God’s sovereign and gracious dealings with His people through all the ages have often been subsumed under the term “covenant.” The Bible itself is divided into two testaments, which is a concept that is closely related to that of “covenant” and is an aspect of it. While the Bible contains several covenants, they all can be seen properly as developing stages of one great “covenant of grace.” Under this covenant, God sovereignly creates a people in His own image for fellowship with Himself, thereby also providing a bride for His Son (cf. Eph. 5:23–32; Rev. 19:7–10).
In the Old Testament economy, the covenant of grace can be thought of as having had two “sacraments”: circumcision (which was instituted in the time of Abraham) and Passover (which was instituted in the time of Moses). These are fulfilled in the New Testament in baptism and the Lord’s Supper.
The central symbol of the older phase of the covenant of grace was the ark of the covenant. This rectangular box contained the two tables of the Law. It had golden cherubim at each end, with their wings covering their faces. As its lid, it had a “mercy seat” for the sprinkling of blood to atone for the sins of the covenant people. This ark was the central piece of furniture hidden in the holiest space.
The epistle to the Hebrews wonderfully traces out how the ark (and, in fact, the whole tabernacle that contained it) was deliberately designed to portray the incarnate Christ. He fulfilled the Law summarized in the ark, and paid its supreme penalty for His people’s violation of it, as on Calvary’s cross He becomes our “propitiation” (which can be almost literally translated as “mercy seat;” cf. Rom. 3:25; 1 John 2:2).
God’s character (brought to expression in the 10 words of the law enshrined in the ark) must be honored to the fullest if one is to be in fellowship with Him. Since God is infinitely holy, His finite image-bearers could never undo their own sinful guilt, and so had to remain separate from the one who made them—unless God Himself were to intervene, and do for them what they could never do for themselves. This sovereignly effective intervention was set forth in that mercy seat, picturing the action by which He who knew no sin was made to be sin for us, “that we might become the righteousness of God in Him” (2 Cor. 5:21). Christ delighted to do the will of the Father who sent Him (cf. Ps. 40:8; Heb. 10:7–10), carrying out the law contained within the ark on behalf of all who would ever become united with Him by faith. He made final, full, and “once-for-all” atonement for His people’s sins, as He was “delivered up because of our offenses, and … raised because of our justification” (Rom. 4:25)—thus shedding His blood, long since pointed to by the animal blood sprinkled by the Jewish high priests onto the mercy seat of the ark of the covenant.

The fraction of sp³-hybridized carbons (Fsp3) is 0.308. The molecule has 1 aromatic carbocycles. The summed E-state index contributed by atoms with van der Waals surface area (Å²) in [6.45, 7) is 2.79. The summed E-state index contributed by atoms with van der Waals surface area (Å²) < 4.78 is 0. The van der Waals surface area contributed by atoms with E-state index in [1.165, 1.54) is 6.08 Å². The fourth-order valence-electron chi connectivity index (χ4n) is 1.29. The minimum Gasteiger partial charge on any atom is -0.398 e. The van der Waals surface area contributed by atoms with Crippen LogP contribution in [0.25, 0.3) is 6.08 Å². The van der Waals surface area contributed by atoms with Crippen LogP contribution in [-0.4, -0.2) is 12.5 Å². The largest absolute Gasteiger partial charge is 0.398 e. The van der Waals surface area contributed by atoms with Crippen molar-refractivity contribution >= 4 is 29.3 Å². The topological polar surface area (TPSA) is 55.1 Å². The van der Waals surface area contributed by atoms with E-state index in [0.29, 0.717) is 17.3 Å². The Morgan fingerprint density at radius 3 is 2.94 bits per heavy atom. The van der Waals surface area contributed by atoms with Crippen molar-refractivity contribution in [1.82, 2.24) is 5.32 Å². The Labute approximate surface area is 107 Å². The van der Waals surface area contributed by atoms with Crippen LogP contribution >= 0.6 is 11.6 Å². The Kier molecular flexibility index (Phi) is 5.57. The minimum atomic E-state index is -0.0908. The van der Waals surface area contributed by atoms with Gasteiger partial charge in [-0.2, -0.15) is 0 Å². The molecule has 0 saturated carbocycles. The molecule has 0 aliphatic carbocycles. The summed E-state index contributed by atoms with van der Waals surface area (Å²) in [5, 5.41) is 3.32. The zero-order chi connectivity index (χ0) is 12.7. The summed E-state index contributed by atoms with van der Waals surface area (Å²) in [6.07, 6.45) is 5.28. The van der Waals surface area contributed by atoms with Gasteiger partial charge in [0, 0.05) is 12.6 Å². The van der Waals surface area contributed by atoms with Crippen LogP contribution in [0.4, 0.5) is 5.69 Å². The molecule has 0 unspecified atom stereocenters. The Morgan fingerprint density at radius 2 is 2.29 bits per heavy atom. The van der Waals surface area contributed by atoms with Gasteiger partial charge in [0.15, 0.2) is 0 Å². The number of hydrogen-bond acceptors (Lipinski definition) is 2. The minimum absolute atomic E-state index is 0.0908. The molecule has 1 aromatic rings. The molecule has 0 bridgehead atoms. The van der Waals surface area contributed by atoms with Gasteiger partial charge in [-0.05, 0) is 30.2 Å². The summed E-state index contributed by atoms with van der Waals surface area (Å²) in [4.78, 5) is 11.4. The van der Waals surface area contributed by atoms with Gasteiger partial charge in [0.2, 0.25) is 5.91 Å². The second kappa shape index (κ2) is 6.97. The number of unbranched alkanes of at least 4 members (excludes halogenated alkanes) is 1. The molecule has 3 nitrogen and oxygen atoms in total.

God, therefore, enters into a gracious covenant with His people; a covenant that cannot fail (unlike the earlier arrangement with Adam), for He keeps its stipulations, both from His side and from theirs (through their divinely appointed Mediator, Christ; 1 Tim. 2:5). And His sovereign grace effectually transforms those chosen to be in covenant with Him, reckoning them to be righteous through faith (Gen. 15:6; Rom. 3:22) and then inwardly changing them more and more into His holy image by the power of His indwelling Spirit (Jer. 31:33–34; Rom. 8:9–15) and Word of Truth (John 17:17). The fiery, cloudy pillar of glory that at times rested upon the ark, whether in the tabernacle or temple, showed how God’s presence was to be the life and transformation of His people (cf. 2 Cor. 3:15).
We see the wonderful dynamics of this at work in the experience of King David in chapters 6 to 10 of 2 Samuel. David, now established in his kingdom, gave much thought to the God who had graciously brought him thus far. He decided to move the ark from far outside Jerusalem to the capital city. So far, so good. But he did a good thing in a wrong way. Instead of consulting the Law, which prescribed that the ark must be moved on the shoulders of the Levites (Num. 4:4–15), David had it placed on a cart drawn by oxen. The oxen stumbled, and Uzzah touched the ark and was struck dead (2 Sam. 6:6–7). The shocked David was “angry” and “afraid,” and left the ark in the house of one Obed-Edom. But over time, Obed-Edom and his household were blessed by the very presence of this sacred object (2 Sam. 6:11). So David repented of his miscarriage (1 Chron. 15:13), and then conveyed the ark in God’s appointed way, not omitting blood sacrifices (2 Sam. 6:13).
How greatly he and his faithful company rejoiced to see this symbol of God’s covenant grace come into Jerusalem! Many commentators believe that he composed Psalm 24 on this occasion, with its exhortation to the very gates of Jerusalem: “Lift up your heads, O you gates! And be lifted up, you everlasting doors! And the King of glory shall come in” (v. 7). And many also believe that the final fulfillment of this exhortation came when the ascended Christ triumphantly passed through the portals of heaven! That Christ, whose power, grace, and glory were so clearly portrayed in the ark, chose David, forgave him of his sins, established his kingdom, and opened the gates of heaven to him and to all who believe.